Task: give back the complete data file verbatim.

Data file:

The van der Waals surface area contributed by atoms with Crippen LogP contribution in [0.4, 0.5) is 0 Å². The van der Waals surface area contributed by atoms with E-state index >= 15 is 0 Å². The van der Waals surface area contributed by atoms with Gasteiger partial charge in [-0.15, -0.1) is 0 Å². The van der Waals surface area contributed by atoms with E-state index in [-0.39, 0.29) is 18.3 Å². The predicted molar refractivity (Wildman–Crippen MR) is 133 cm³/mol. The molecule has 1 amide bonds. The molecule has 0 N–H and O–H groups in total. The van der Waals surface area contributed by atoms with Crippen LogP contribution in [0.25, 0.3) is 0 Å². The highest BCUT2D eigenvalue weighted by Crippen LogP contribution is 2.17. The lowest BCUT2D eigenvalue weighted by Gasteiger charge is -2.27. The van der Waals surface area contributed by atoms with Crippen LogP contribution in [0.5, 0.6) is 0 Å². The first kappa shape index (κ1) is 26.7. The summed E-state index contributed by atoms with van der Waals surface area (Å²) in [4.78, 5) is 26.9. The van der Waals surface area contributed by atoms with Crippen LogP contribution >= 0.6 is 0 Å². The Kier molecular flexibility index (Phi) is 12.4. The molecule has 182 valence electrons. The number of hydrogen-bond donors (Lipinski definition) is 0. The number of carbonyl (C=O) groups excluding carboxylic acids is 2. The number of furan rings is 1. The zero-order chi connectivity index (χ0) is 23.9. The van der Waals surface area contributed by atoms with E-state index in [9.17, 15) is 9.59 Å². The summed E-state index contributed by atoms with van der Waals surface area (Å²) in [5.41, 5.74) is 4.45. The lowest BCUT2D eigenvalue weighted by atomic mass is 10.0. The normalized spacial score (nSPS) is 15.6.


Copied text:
The van der Waals surface area contributed by atoms with Crippen LogP contribution in [0.4, 0.5) is 0 Å². The van der Waals surface area contributed by atoms with E-state index >= 15 is 0 Å². The van der Waals surface area contributed by atoms with Gasteiger partial charge in [-0.15, -0.1) is 0 Å². The van der Waals surface area contributed by atoms with E-state index in [-0.39, 0.29) is 18.3 Å². The predicted molar refractivity (Wildman–Crippen MR) is 133 cm³/mol. The molecule has 1 amide bonds. The molecule has 0 N–H and O–H groups in total. The van der Waals surface area contributed by atoms with Crippen LogP contribution in [0.25, 0.3) is 0 Å². The highest BCUT2D eigenvalue weighted by Crippen LogP contribution is 2.17. The lowest BCUT2D eigenvalue weighted by Gasteiger charge is -2.27. The van der Waals surface area contributed by atoms with Crippen LogP contribution in [0.5, 0.6) is 0 Å². The first kappa shape index (κ1) is 26.7. The summed E-state index contributed by atoms with van der Waals surface area (Å²) in [4.78, 5) is 26.9. The van der Waals surface area contributed by atoms with Crippen LogP contribution >= 0.6 is 0 Å². The Kier molecular flexibility index (Phi) is 12.4. The molecule has 182 valence electrons. The number of hydrogen-bond donors (Lipinski definition) is 0. The number of carbonyl (C=O) groups excluding carboxylic acids is 2. The number of furan rings is 1. The zero-order chi connectivity index (χ0) is 23.9. The van der Waals surface area contributed by atoms with E-state index in [9.17, 15) is 9.59 Å². The summed E-state index contributed by atoms with van der Waals surface area (Å²) in [5.41, 5.74) is 4.45. The lowest BCUT2D eigenvalue weighted by atomic mass is 10.0. The normalized spacial score (nSPS) is 15.6.